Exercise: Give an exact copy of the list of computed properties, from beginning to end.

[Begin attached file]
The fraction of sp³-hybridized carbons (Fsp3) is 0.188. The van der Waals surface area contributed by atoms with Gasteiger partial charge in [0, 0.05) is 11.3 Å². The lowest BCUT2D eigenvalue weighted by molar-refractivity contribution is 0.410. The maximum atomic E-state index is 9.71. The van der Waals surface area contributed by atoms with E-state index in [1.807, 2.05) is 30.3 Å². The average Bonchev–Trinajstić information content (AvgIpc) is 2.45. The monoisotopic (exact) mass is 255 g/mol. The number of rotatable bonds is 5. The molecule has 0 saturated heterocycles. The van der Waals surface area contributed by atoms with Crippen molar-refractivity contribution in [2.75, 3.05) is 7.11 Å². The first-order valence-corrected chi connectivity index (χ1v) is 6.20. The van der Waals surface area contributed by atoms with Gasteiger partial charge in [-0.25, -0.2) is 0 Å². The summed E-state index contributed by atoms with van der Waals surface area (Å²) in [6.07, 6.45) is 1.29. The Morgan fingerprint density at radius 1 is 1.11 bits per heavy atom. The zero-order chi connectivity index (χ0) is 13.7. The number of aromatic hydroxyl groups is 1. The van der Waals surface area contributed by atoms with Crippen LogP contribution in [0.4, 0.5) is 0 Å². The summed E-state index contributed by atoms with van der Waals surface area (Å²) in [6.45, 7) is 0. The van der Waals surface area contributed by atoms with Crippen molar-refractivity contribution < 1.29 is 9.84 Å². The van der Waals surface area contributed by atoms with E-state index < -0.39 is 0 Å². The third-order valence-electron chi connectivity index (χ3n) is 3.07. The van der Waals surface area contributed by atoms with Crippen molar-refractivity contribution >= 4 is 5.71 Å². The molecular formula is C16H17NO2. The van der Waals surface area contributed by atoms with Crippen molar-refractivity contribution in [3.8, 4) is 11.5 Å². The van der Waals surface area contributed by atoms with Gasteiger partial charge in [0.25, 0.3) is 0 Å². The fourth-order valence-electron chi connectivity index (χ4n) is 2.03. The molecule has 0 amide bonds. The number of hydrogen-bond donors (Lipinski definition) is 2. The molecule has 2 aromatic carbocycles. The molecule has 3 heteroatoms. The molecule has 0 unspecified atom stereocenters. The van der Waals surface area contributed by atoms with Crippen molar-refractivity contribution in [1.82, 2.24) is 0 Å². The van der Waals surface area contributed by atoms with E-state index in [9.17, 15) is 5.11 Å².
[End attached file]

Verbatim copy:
The fraction of sp³-hybridized carbons (Fsp3) is 0.188. The van der Waals surface area contributed by atoms with Gasteiger partial charge in [0, 0.05) is 11.3 Å². The lowest BCUT2D eigenvalue weighted by molar-refractivity contribution is 0.410. The maximum atomic E-state index is 9.71. The van der Waals surface area contributed by atoms with E-state index in [1.807, 2.05) is 30.3 Å². The average Bonchev–Trinajstić information content (AvgIpc) is 2.45. The monoisotopic (exact) mass is 255 g/mol. The number of rotatable bonds is 5. The molecule has 0 saturated heterocycles. The van der Waals surface area contributed by atoms with Crippen molar-refractivity contribution in [2.75, 3.05) is 7.11 Å². The first-order valence-corrected chi connectivity index (χ1v) is 6.20. The van der Waals surface area contributed by atoms with Gasteiger partial charge in [-0.25, -0.2) is 0 Å². The summed E-state index contributed by atoms with van der Waals surface area (Å²) in [6.07, 6.45) is 1.29. The Morgan fingerprint density at radius 1 is 1.11 bits per heavy atom. The zero-order chi connectivity index (χ0) is 13.7. The number of aromatic hydroxyl groups is 1. The van der Waals surface area contributed by atoms with Crippen LogP contribution in [0.4, 0.5) is 0 Å². The summed E-state index contributed by atoms with van der Waals surface area (Å²) in [6.45, 7) is 0. The van der Waals surface area contributed by atoms with Crippen molar-refractivity contribution < 1.29 is 9.84 Å². The van der Waals surface area contributed by atoms with E-state index < -0.39 is 0 Å². The third-order valence-electron chi connectivity index (χ3n) is 3.07. The van der Waals surface area contributed by atoms with Crippen molar-refractivity contribution >= 4 is 5.71 Å². The molecular formula is C16H17NO2. The van der Waals surface area contributed by atoms with Crippen molar-refractivity contribution in [3.8, 4) is 11.5 Å². The van der Waals surface area contributed by atoms with Gasteiger partial charge in [0.25, 0.3) is 0 Å². The fourth-order valence-electron chi connectivity index (χ4n) is 2.03. The molecule has 0 amide bonds. The number of hydrogen-bond donors (Lipinski definition) is 2. The molecule has 2 aromatic carbocycles. The molecule has 3 heteroatoms. The molecule has 0 unspecified atom stereocenters. The van der Waals surface area contributed by atoms with Crippen molar-refractivity contribution in [1.82, 2.24) is 0 Å². The van der Waals surface area contributed by atoms with E-state index in [9.17, 15) is 5.11 Å².